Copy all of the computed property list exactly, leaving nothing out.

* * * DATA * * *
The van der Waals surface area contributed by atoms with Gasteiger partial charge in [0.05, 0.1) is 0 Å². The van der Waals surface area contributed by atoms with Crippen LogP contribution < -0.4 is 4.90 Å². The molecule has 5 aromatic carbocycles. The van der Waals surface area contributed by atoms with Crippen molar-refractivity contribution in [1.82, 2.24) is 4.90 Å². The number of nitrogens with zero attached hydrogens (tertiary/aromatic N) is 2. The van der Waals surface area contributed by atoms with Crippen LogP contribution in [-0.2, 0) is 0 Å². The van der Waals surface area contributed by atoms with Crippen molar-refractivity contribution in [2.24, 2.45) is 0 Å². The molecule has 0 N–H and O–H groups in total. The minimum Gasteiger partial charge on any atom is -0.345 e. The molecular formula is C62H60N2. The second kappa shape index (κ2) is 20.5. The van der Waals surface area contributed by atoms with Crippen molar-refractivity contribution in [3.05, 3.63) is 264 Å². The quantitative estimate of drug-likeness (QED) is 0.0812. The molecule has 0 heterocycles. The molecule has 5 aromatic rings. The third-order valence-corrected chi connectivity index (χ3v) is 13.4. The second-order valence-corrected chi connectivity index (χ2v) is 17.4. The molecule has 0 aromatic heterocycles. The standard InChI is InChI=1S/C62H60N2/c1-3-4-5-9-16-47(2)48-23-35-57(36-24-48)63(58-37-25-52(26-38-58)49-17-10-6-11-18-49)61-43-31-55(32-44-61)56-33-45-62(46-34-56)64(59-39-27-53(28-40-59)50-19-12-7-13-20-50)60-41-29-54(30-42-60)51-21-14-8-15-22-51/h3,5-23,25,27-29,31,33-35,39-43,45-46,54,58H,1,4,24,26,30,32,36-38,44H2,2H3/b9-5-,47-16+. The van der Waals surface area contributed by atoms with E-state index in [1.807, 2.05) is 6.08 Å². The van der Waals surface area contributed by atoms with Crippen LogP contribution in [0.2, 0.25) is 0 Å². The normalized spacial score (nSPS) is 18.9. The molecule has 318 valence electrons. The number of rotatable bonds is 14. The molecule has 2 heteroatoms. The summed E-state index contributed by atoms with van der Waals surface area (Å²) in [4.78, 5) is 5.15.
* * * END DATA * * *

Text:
The van der Waals surface area contributed by atoms with Gasteiger partial charge in [0.05, 0.1) is 0 Å². The van der Waals surface area contributed by atoms with Crippen LogP contribution < -0.4 is 4.90 Å². The molecule has 5 aromatic carbocycles. The van der Waals surface area contributed by atoms with Crippen molar-refractivity contribution in [1.82, 2.24) is 4.90 Å². The number of nitrogens with zero attached hydrogens (tertiary/aromatic N) is 2. The van der Waals surface area contributed by atoms with Crippen LogP contribution in [-0.2, 0) is 0 Å². The van der Waals surface area contributed by atoms with Crippen molar-refractivity contribution in [2.24, 2.45) is 0 Å². The molecule has 0 N–H and O–H groups in total. The minimum Gasteiger partial charge on any atom is -0.345 e. The molecular formula is C62H60N2. The second kappa shape index (κ2) is 20.5. The van der Waals surface area contributed by atoms with Crippen molar-refractivity contribution in [3.05, 3.63) is 264 Å². The quantitative estimate of drug-likeness (QED) is 0.0812. The molecule has 0 heterocycles. The molecule has 5 aromatic rings. The third-order valence-corrected chi connectivity index (χ3v) is 13.4. The second-order valence-corrected chi connectivity index (χ2v) is 17.4. The molecule has 0 aromatic heterocycles. The standard InChI is InChI=1S/C62H60N2/c1-3-4-5-9-16-47(2)48-23-35-57(36-24-48)63(58-37-25-52(26-38-58)49-17-10-6-11-18-49)61-43-31-55(32-44-61)56-33-45-62(46-34-56)64(59-39-27-53(28-40-59)50-19-12-7-13-20-50)60-41-29-54(30-42-60)51-21-14-8-15-22-51/h3,5-23,25,27-29,31,33-35,39-43,45-46,54,58H,1,4,24,26,30,32,36-38,44H2,2H3/b9-5-,47-16+. The van der Waals surface area contributed by atoms with E-state index in [1.807, 2.05) is 6.08 Å². The van der Waals surface area contributed by atoms with Crippen LogP contribution in [0.2, 0.25) is 0 Å². The normalized spacial score (nSPS) is 18.9. The molecule has 318 valence electrons. The number of rotatable bonds is 14. The molecule has 2 heteroatoms. The summed E-state index contributed by atoms with van der Waals surface area (Å²) in [4.78, 5) is 5.15.